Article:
Thursday, 8 October 2009

Appreciating Japan Through The Ekibens

This will be one of many posts on ekiben. We not only love to ride the trains in Japan, we love to indulge ourselves to the ekiben that were offered at each station we stopped by or bought inside the trains itself. Last year's trip to Japan was a gastronomic affair of ekibens for us as we traveled from Kyushu to Tokyo, stopping in between for not only sight-seeing but for the ekibens too. I didn't write posts about the specific ekiben that we ate in each region, traveling upward last year, so I thought I might just do it this time around.

Unfortunately this time, there weren't many opportunities for us to try out different region choice of packed lunch because we were limited by our JR East Pass to travel in just 3 days. We bought a 3-day JR East pass for a promotional fare at only 10,000yen per person to travel on JR East trains. It was a bargain!

The word ekiben comes from "eki-uri bento," or "lunch-box sold at train stations". Ekiben (boxed lunches or lunch-boxes) are widely popular for their local flavors that feature many different kinds of specialties found only in respective regions of the country. Some of these ekibens decorative boxes and even earthenware that can be re-used later. We kept some of the boxes and brought them back too.

It is also important to note that the ekibens purchased at railway stations are completely safe for consumption because Japan's rules and regulations are extremely stringent. All the contents are clearly written and a sticker with information on the exact time when usold lunches/dinners will be collected and discarded! I read a news about a minor scandal involving sale of expired bentos some years ago. I guess that's why we never saw any ekiben or bentos sold at hugely discounted price because it is near to its expiry period!

While there were plenty of choices of ekibens to choose from; both at the train stations and in the trains, both Zaini and I had somewhat limited choice because as Muslims, we do need (in our case here, try as best as we can) to avoid meat products that were not slaughtered in the Islamic way and of course, Pork. However, the staff selling these ekibens were helpful enough to answer all my questions about the ingredients of the items they were selling. Nobody rolled eyes at us for asking too many questions. And we try to be considerate by not asking questions about the ingredients when there were other customers there even if that meant eating lunch way after 2.00pm when there were lesser crowd (or buying ahead).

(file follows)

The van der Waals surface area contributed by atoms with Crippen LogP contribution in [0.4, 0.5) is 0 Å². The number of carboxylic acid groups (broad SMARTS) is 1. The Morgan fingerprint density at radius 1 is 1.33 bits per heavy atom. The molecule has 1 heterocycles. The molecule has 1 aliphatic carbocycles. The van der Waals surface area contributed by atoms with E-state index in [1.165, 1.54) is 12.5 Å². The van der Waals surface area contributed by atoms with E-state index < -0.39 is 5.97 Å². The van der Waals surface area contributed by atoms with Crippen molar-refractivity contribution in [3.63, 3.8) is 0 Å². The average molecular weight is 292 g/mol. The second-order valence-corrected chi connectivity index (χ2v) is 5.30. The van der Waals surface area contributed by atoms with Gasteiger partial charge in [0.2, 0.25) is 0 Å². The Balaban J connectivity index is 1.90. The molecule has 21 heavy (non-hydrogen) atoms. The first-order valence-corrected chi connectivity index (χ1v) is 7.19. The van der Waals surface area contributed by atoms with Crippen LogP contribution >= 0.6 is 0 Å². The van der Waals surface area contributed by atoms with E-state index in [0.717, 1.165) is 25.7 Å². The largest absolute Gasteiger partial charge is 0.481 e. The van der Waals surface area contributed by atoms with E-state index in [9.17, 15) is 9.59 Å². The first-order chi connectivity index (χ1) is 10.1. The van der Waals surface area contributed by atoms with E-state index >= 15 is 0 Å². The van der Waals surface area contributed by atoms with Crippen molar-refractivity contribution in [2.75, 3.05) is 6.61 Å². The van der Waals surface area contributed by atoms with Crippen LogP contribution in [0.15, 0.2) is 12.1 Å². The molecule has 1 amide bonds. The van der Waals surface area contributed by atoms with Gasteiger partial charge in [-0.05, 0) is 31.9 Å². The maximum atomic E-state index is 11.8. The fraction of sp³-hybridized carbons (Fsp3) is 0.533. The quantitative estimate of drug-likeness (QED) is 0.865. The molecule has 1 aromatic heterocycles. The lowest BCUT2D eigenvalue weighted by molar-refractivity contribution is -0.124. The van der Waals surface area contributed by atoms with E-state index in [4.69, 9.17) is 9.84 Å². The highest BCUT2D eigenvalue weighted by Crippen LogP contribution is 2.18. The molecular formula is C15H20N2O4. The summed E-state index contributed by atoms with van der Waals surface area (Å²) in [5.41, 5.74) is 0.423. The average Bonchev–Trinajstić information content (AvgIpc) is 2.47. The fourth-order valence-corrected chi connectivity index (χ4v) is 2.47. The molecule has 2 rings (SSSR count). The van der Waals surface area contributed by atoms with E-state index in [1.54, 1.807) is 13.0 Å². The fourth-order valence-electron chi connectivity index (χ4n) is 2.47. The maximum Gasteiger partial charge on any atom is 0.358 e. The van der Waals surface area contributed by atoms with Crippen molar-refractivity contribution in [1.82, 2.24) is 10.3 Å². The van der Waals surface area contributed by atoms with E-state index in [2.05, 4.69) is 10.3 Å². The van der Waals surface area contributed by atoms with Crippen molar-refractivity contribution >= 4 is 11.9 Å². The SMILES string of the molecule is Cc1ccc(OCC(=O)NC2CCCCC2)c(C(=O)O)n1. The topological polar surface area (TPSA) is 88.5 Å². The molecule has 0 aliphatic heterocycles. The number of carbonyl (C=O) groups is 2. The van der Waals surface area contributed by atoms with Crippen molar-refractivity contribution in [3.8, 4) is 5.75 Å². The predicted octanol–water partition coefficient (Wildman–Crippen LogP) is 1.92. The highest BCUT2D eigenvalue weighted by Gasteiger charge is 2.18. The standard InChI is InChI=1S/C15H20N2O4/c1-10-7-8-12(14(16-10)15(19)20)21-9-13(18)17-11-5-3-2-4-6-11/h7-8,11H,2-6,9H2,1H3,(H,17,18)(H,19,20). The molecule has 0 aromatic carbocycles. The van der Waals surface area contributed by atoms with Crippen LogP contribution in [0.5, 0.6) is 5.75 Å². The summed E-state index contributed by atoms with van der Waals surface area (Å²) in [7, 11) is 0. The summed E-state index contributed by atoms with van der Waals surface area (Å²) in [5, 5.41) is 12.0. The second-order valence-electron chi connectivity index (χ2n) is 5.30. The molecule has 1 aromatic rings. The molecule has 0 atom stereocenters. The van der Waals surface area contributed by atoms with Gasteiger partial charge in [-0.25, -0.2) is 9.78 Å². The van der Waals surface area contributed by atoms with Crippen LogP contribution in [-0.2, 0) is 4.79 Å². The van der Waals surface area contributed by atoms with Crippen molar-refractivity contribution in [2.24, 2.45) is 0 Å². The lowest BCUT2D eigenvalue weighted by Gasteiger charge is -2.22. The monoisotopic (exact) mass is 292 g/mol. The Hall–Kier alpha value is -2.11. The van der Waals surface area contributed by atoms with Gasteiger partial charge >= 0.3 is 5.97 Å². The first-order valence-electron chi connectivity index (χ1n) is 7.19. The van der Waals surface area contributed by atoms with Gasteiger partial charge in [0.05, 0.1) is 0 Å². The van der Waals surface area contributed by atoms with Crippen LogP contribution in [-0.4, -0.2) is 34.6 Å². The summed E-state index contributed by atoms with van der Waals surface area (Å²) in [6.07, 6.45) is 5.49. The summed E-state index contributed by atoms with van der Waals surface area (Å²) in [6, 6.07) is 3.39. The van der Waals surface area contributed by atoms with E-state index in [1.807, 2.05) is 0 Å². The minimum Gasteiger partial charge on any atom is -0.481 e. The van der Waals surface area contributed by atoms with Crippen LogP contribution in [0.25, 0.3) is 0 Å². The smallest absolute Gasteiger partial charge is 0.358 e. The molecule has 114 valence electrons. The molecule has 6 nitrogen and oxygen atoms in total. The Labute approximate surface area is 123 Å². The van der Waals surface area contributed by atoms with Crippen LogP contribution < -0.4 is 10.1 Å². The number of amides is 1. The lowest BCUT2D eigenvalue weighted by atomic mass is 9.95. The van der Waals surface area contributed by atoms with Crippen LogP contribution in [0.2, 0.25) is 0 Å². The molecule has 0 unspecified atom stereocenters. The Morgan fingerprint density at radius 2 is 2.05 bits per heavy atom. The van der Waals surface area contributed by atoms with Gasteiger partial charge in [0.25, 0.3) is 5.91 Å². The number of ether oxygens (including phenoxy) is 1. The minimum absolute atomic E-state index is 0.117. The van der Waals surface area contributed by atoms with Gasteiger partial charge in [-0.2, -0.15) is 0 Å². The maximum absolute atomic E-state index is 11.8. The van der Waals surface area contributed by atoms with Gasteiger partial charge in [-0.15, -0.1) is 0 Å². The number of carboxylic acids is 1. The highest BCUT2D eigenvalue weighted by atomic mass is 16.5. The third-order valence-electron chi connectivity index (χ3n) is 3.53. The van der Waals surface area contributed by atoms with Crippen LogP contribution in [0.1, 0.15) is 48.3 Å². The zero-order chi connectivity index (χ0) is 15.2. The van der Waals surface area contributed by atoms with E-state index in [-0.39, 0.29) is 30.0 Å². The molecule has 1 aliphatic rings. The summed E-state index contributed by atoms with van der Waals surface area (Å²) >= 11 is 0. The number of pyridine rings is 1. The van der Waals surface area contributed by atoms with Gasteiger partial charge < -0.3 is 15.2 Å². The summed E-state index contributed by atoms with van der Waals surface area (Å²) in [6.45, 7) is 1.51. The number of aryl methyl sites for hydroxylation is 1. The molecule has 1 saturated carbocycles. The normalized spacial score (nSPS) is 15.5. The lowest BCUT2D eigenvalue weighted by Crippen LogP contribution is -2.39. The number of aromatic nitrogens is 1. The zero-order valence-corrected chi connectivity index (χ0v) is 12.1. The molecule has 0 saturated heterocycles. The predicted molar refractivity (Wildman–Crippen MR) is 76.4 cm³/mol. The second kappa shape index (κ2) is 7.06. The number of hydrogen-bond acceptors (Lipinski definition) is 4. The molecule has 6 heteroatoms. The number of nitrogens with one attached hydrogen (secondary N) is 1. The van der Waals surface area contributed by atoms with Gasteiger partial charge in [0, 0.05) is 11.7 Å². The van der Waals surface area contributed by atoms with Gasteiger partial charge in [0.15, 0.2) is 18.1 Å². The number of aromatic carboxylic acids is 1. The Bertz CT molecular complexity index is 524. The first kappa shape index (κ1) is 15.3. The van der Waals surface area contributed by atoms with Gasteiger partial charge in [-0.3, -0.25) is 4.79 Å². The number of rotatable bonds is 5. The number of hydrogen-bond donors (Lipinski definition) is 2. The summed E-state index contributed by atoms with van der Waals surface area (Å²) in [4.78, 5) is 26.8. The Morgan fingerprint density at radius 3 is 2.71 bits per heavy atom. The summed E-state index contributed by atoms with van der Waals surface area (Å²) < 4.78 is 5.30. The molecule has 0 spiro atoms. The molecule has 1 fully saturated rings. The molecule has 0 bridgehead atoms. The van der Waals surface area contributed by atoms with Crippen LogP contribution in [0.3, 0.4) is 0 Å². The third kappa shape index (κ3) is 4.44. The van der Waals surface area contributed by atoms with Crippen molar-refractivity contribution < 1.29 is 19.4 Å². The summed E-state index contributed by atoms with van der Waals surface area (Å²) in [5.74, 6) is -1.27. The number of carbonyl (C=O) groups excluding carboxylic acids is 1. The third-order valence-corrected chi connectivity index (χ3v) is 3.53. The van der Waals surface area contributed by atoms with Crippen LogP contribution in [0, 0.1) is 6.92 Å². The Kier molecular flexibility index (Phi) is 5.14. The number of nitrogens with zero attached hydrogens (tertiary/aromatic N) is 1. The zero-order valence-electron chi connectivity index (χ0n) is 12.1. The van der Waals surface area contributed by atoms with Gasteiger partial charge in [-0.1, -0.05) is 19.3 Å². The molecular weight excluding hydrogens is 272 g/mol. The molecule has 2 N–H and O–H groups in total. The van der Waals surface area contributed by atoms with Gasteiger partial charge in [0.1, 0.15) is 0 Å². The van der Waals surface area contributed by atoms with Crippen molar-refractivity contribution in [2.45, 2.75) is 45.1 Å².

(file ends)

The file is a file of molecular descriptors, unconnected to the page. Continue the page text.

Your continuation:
1. First time learning about ekibens! Interesting! So Japan has very strict rules on food safety? So different from China! Haha!

  2. i love jap bentos too, whenever i go to japanese fastfoods and restaurants i always eye on bentos. Can't get enough of it!

  3. Very interesting and I'm enjoying learning about Japan through you.

  4. @foong,
    yes, very strict rules. Not only China leh... different from Malaysia too...

  5. @Ayie,
    You should try eating them in Japan. A totally different experience, even for the bentos sold at the convenience stores. They were sooooo good!

  6. @Poetic Shutterbug,
    I'm glad to share our Japan experiences with you guys. :-)

  7. wow this is new to me! Animes don't teach all this! Gasps!

    Interesting... it is like food on the go! Yet fresh meal! Not those nougat, muesli bar thing... Yummy~

  8. @ladyviral,
    because anime don't show people moving around on trains, mah!

    Antony Bourdain ate one on his No Reservation episode while zipping in a shinkansen, but not much had been covered about ekiben in all the travel programme that I've watched. A pity, I say.

  9. Eh.. no wor.. I watched an anime showed them on trains :P and buses too! Hahaha should talk about ekiben too! Go watch it "Lucky Star" funny anime hehe :P.

  10. @ladyviral,
    Really. I guess all the animes I watched didn't involve ppl moving around in trains, just ppl slashing demons and such. :D

    True, they should mention about ekiben. It is a unique Japanese experience, in my opinion.

  11. now this is something new and educational to me. thanks for the snippets of Japanese culture.

    great post!

  12. @Life Ramblings,
    Thanks. :)

    Sure glad to share a bit of Japanese experience with you guys. :)


Related Posts Plugin for WordPress, Blogger...